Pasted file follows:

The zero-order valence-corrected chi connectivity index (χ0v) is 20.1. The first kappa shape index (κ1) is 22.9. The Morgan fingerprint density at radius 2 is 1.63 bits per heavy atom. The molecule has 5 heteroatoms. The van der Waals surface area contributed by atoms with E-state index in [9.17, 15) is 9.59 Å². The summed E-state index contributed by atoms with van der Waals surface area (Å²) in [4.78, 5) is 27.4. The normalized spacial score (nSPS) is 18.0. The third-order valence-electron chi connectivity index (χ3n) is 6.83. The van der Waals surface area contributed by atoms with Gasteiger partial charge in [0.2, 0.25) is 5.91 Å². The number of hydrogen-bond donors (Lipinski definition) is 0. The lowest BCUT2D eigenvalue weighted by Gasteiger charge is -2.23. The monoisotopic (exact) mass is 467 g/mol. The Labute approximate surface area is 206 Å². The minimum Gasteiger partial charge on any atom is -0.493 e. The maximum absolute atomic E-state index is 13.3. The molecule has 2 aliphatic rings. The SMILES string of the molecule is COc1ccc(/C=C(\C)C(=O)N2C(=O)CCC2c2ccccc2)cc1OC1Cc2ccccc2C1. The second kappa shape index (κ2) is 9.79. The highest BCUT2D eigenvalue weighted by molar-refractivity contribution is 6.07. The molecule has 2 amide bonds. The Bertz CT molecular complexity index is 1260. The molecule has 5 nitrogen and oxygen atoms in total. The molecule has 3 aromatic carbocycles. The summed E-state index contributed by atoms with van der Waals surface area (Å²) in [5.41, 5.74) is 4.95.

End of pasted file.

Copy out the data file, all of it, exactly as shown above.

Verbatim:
The zero-order valence-corrected chi connectivity index (χ0v) is 20.1. The first kappa shape index (κ1) is 22.9. The Morgan fingerprint density at radius 2 is 1.63 bits per heavy atom. The molecule has 5 heteroatoms. The van der Waals surface area contributed by atoms with E-state index in [9.17, 15) is 9.59 Å². The summed E-state index contributed by atoms with van der Waals surface area (Å²) in [4.78, 5) is 27.4. The normalized spacial score (nSPS) is 18.0. The third-order valence-electron chi connectivity index (χ3n) is 6.83. The van der Waals surface area contributed by atoms with Gasteiger partial charge in [0.2, 0.25) is 5.91 Å². The number of hydrogen-bond donors (Lipinski definition) is 0. The lowest BCUT2D eigenvalue weighted by Gasteiger charge is -2.23. The monoisotopic (exact) mass is 467 g/mol. The Labute approximate surface area is 206 Å². The minimum Gasteiger partial charge on any atom is -0.493 e. The maximum absolute atomic E-state index is 13.3. The molecule has 2 aliphatic rings. The SMILES string of the molecule is COc1ccc(/C=C(\C)C(=O)N2C(=O)CCC2c2ccccc2)cc1OC1Cc2ccccc2C1. The second kappa shape index (κ2) is 9.79. The highest BCUT2D eigenvalue weighted by molar-refractivity contribution is 6.07. The molecule has 2 amide bonds. The Bertz CT molecular complexity index is 1260. The molecule has 5 nitrogen and oxygen atoms in total. The molecule has 3 aromatic carbocycles. The summed E-state index contributed by atoms with van der Waals surface area (Å²) in [5.41, 5.74) is 4.95.